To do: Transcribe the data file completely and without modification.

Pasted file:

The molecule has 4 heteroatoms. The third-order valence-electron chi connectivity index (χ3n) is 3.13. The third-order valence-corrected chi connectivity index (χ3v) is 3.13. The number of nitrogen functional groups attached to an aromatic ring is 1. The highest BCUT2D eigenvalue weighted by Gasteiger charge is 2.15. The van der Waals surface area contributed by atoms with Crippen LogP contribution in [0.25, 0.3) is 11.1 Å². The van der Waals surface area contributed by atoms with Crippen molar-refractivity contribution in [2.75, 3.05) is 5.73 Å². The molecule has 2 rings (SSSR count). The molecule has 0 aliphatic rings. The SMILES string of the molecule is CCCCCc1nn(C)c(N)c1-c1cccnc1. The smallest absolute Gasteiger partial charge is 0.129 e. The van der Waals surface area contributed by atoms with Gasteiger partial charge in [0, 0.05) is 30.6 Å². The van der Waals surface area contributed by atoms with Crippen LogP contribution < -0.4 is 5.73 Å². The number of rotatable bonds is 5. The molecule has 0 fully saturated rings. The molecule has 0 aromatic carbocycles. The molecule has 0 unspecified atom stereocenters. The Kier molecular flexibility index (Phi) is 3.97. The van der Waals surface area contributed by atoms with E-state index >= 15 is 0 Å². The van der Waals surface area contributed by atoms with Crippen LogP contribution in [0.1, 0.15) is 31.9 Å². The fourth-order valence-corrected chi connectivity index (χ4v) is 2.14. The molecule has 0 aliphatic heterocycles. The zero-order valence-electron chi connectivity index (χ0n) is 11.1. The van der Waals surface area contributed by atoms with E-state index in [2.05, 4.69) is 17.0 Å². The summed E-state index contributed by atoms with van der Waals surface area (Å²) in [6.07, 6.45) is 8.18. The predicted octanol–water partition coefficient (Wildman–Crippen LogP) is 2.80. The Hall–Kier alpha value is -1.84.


The molecule has 4 heteroatoms. The third-order valence-electron chi connectivity index (χ3n) is 3.13. The third-order valence-corrected chi connectivity index (χ3v) is 3.13. The number of nitrogen functional groups attached to an aromatic ring is 1. The highest BCUT2D eigenvalue weighted by Gasteiger charge is 2.15. The van der Waals surface area contributed by atoms with Crippen LogP contribution in [0.25, 0.3) is 11.1 Å². The van der Waals surface area contributed by atoms with Crippen molar-refractivity contribution in [2.75, 3.05) is 5.73 Å². The molecule has 2 rings (SSSR count). The molecule has 0 aliphatic rings. The SMILES string of the molecule is CCCCCc1nn(C)c(N)c1-c1cccnc1. The smallest absolute Gasteiger partial charge is 0.129 e. The van der Waals surface area contributed by atoms with Gasteiger partial charge in [0, 0.05) is 30.6 Å². The van der Waals surface area contributed by atoms with Crippen LogP contribution < -0.4 is 5.73 Å². The number of rotatable bonds is 5. The molecule has 0 fully saturated rings. The molecule has 0 aromatic carbocycles. The molecule has 0 unspecified atom stereocenters. The Kier molecular flexibility index (Phi) is 3.97. The van der Waals surface area contributed by atoms with E-state index >= 15 is 0 Å². The van der Waals surface area contributed by atoms with Crippen LogP contribution in [0.1, 0.15) is 31.9 Å². The fourth-order valence-corrected chi connectivity index (χ4v) is 2.14. The molecule has 0 aliphatic heterocycles. The zero-order valence-electron chi connectivity index (χ0n) is 11.1. The van der Waals surface area contributed by atoms with E-state index in [2.05, 4.69) is 17.0 Å². The summed E-state index contributed by atoms with van der Waals surface area (Å²) in [6.07, 6.45) is 8.18. The predicted octanol–water partition coefficient (Wildman–Crippen LogP) is 2.80. The Hall–Kier alpha value is -1.84.